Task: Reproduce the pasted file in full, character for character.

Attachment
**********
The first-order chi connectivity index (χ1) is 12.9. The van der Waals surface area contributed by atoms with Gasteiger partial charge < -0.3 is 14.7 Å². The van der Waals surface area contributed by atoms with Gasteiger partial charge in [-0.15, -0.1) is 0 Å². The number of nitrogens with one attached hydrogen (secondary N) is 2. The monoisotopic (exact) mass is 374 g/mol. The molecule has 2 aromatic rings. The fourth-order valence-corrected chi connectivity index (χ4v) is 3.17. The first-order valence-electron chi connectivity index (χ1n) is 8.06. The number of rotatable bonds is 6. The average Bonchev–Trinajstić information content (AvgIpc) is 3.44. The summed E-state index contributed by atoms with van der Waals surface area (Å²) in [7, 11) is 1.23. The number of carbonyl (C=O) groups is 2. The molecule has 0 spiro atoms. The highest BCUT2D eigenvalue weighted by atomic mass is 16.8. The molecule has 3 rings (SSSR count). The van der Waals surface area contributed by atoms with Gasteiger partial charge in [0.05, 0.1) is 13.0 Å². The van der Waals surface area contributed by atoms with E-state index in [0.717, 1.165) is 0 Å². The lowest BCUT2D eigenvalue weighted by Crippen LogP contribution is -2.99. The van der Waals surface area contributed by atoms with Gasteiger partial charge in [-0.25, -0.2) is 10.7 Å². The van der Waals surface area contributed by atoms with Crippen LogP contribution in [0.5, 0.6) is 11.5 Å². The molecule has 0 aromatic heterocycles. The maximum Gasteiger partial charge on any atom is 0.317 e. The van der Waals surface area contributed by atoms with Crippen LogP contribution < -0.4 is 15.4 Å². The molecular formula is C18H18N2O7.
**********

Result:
The first-order chi connectivity index (χ1) is 12.9. The van der Waals surface area contributed by atoms with Gasteiger partial charge < -0.3 is 14.7 Å². The van der Waals surface area contributed by atoms with Gasteiger partial charge in [-0.15, -0.1) is 0 Å². The number of nitrogens with one attached hydrogen (secondary N) is 2. The monoisotopic (exact) mass is 374 g/mol. The molecule has 2 aromatic rings. The fourth-order valence-corrected chi connectivity index (χ4v) is 3.17. The first-order valence-electron chi connectivity index (χ1n) is 8.06. The number of rotatable bonds is 6. The average Bonchev–Trinajstić information content (AvgIpc) is 3.44. The summed E-state index contributed by atoms with van der Waals surface area (Å²) in [7, 11) is 1.23. The number of carbonyl (C=O) groups is 2. The molecule has 0 spiro atoms. The highest BCUT2D eigenvalue weighted by atomic mass is 16.8. The molecule has 3 rings (SSSR count). The van der Waals surface area contributed by atoms with Gasteiger partial charge in [0.05, 0.1) is 13.0 Å². The van der Waals surface area contributed by atoms with E-state index in [0.717, 1.165) is 0 Å². The lowest BCUT2D eigenvalue weighted by Crippen LogP contribution is -2.99. The van der Waals surface area contributed by atoms with Gasteiger partial charge in [-0.25, -0.2) is 10.7 Å². The van der Waals surface area contributed by atoms with Crippen LogP contribution in [0.5, 0.6) is 11.5 Å². The molecule has 0 aromatic heterocycles. The maximum Gasteiger partial charge on any atom is 0.317 e. The van der Waals surface area contributed by atoms with Crippen LogP contribution < -0.4 is 15.4 Å². The molecular formula is C18H18N2O7.